please God must come from God Himself. We all are corrupted by sin, and
unable to live according to God's perfect standards. Even though some people
are better than others (your neighbor versus Stalin), both are guilty in God's
perspective (Rom. 1: 10; 17). Our only hope is in the Person and Work of our
Lord. Our ability to be good and holy is only because of the "effect" of redemption
(what Christ did for us on the cross, which we did not deserve) not the "cause,"
(the cause is how we are, as we receive grace and forgiveness then are counted
as righteous). Never confuse the two or you will have pride and arrogance
because you will think you deserved it. Thus, Righteousness must be a gift from
God that we use (Isaiah 61:10; John 17:25)!

Righteousness in the Covenant of the Old Testament Law was a


requirement. We are not obligated to it under graceno need to follow those
619+ lawsbut we should still desire to honor and glorify Christ and follow His
precepts. If Christ has a hold of us, we can and should respond with a lifestyle
and attitude of Righteousness! Our behaviors show our heart and our heart
shows who is in itChrist or the desire of sin. If you are grounded in love, you will
exhibit love; if you are steeped in sin, you will show sin. Yes, God's mercy
endures forever. However, our only hope is in the Person and Work of our Lord
(Phil. 3:9).

The Jews in Jesus’ time could not see what real righteousness was. They
were indulging in self-righteousness as some Christians do today (1 Pet. 2:8).
They were trying to earn their way to Heaven. We are to trust in Christ, and what
He can do in us and in others instead of trusting in what we can do. The problem
was not what the Jews (like some misguided, legalistic Christians today) were
pursuing, but how they were going about it. Thus, their unbelief was rooted on
their faulty thinking and how they saw righteousness. The Jews saw it through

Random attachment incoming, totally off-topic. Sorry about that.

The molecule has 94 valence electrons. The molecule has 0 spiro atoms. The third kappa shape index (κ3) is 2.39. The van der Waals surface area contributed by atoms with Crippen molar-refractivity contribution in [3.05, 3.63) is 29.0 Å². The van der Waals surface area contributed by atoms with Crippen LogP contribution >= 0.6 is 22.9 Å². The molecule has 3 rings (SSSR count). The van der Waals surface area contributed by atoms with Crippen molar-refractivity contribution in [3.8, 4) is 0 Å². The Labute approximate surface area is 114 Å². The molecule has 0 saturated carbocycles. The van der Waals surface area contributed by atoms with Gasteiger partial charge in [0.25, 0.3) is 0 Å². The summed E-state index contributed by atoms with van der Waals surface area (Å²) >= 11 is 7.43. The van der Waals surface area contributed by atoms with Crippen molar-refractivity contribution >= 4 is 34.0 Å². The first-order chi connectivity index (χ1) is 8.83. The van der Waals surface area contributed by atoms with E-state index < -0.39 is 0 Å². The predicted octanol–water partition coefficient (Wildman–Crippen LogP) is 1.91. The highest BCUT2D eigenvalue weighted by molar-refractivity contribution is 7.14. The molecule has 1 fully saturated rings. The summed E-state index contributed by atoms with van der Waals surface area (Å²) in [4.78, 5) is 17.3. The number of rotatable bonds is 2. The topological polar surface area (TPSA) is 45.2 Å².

works only, their own efforts. However, their very own Torah said it only pointed to
their depravity. And, the point even then was to love the Lord your God with all of
your heart, and trust in Himnot what you could do. The Old Testament Law was
to be only a glimpse in a window of the Savior to come, our depravity, what we
are saved from, and a governing principle of what faith is. Legalistic Christians
see righteousness as coming from following a set of rules made from pride
instead of following Christ. Pride is one of the biggest barriers for us to hurdle
(Phil. 3:1-11). The Jews had faith in their traditions and legalistic Christians in
their regulations; neither had faith in the Lord. The question is, where does your
faith lie (Rom. 2:5-16; 3:22; 5:10; 9:30)?

Faith is the instrument for Righteousness but not the cause. Christ is the
cause. Righteousness comes only by faith in Christ. Sola Fide, (“by faith alone”)
is the Reformational slogan that challenged and solidified what the Bible and the
Christian faith was all about. This act is divinely initiated. It is grounded in the
obedience of Christ who fulfilled the requirements for us. It is based on the
faithfulness of our Lord, and not of our goodness. Our goodness comes from
God’s working in us so we produce Fruit. Remember that all have fallen short of
God's standards; sin has affected all of our being and all that of the world‘s. Even
if we had not actually committed any evil, it is still our nature to do so. We have
all sinned, some more than others, but the smallest sin falls way short of God's
requirements. This is what "total depravity" and “original sin” are all about (Rom.
3:21-26; 1 Cor. 15:42-49; 2 Cor. 3:18; Eph. 4:24; Phil. 3:20; Col. 3:10). Growing
in faith, education, and commitment will prevent the practice of sin even though
sin will still be present.